Google’s Project Zero is making essential changes to its disclosure policies to allow developers more time to fix the problems while still being able to enforce strict policies if the companies don’t respect the allotted timeline.
There’s no official rule that says security researchers have to wait a certain amount of time before making their discoveries public. However, there’s a widely adopted policy across the industry of a 90-day waiting period, inspired mainly by Google’s example in this regard.
Until now, Google waited for 90 days before publically reporting the vulnerability. In this time, companies had to build the patch and deploy it in the wild. The same 90-day disclosure timeline is in place, but Google decided to add an extra 30 days before publishing any technical details. But this is not the only significant change.
“Disclosure deadline of 7 days for issues that are being actively exploited in-the-wild against users,” is another option offered by Google. “If an issue remains unpatched after 7 days, technical details are published immediately. If the issue is fixed within 7 days, technical details are published 30 days after the fix. Vendors can request a 3-day grace period* for in-the-wild bugs.”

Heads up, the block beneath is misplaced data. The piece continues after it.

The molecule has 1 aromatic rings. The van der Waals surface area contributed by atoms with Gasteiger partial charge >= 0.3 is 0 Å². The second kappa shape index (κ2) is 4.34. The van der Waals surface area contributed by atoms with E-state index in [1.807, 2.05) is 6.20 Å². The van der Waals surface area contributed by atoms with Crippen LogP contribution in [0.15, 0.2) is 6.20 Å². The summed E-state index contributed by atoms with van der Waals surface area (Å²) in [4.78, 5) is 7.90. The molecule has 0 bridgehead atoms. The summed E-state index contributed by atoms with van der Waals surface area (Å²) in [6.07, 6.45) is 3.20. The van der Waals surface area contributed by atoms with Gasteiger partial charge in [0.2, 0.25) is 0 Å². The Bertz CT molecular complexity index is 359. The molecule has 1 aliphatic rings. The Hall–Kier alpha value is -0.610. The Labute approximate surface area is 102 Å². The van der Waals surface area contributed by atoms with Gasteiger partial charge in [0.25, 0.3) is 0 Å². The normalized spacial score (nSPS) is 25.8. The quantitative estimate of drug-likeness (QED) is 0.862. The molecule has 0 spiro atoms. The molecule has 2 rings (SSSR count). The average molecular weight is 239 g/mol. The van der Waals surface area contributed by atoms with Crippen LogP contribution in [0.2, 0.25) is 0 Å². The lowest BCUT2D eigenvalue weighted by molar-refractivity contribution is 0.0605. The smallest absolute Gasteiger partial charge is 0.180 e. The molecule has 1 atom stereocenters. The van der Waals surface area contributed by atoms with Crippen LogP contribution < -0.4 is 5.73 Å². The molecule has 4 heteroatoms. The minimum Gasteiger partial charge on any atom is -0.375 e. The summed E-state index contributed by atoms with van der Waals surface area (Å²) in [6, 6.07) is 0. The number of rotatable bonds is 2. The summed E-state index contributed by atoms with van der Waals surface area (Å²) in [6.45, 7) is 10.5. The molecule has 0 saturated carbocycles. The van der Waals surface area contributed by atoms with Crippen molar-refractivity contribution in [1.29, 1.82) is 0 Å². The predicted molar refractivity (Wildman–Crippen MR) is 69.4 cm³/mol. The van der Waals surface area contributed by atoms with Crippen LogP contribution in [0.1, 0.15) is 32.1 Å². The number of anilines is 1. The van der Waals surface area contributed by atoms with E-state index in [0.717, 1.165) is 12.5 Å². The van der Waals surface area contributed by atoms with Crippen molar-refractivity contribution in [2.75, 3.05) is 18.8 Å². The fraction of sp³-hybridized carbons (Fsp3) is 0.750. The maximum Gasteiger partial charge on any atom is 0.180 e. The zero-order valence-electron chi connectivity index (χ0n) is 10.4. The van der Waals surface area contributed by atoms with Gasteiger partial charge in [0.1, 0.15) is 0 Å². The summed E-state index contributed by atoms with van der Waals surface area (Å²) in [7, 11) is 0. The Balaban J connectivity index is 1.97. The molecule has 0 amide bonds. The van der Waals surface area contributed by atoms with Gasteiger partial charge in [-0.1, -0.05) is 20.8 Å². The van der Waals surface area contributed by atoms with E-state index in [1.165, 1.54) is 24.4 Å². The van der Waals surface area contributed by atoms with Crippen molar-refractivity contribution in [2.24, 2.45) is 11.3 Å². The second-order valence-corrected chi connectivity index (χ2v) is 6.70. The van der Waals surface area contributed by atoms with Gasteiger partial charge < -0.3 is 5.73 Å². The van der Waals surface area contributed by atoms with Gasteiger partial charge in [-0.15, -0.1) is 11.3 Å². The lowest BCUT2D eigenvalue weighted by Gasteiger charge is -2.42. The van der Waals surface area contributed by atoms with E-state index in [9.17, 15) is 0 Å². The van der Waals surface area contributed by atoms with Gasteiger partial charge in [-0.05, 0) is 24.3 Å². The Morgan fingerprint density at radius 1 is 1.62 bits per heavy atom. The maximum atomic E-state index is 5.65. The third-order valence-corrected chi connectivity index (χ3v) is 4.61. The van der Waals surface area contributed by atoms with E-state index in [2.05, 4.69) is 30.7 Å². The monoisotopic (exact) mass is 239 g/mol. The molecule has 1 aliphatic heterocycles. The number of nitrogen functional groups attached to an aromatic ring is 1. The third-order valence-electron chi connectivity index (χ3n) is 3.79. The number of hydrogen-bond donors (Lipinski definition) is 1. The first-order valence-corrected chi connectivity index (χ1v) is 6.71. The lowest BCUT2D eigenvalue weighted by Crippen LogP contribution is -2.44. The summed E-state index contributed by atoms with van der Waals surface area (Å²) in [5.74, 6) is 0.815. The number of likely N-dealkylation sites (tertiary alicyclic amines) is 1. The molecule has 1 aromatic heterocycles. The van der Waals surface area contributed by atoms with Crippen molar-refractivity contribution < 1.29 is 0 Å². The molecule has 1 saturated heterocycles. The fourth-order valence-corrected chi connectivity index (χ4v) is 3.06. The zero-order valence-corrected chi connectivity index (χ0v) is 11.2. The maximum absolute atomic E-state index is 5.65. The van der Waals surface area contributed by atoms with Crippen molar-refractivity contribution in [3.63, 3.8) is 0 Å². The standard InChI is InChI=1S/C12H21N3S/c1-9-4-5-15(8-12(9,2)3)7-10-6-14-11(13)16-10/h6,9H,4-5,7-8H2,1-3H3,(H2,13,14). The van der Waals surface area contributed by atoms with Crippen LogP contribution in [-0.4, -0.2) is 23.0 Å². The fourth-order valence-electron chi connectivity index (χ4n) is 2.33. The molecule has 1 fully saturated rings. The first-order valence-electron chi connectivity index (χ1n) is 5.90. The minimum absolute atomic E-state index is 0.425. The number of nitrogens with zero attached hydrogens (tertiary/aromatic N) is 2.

The rationale for these changes is pretty straightforward. Google’s goal is to have patches delivered faster to the public and ensure enough time for companies to deploy a patch in the wild.
“This 90+30 policy gives vendors more time than our current policy, as jumping straight to a 60+30 policy (or similar) would likely be too abrupt and disruptive. Our preference is to choose a starting point that can be consistently met by most vendors, and then gradually lower both patch development and patch adoption timelines,” Google also said.
Project Zero is a security research group within Google that’s focused on discovering zero-day vulnerabilities in their own software or from other companies.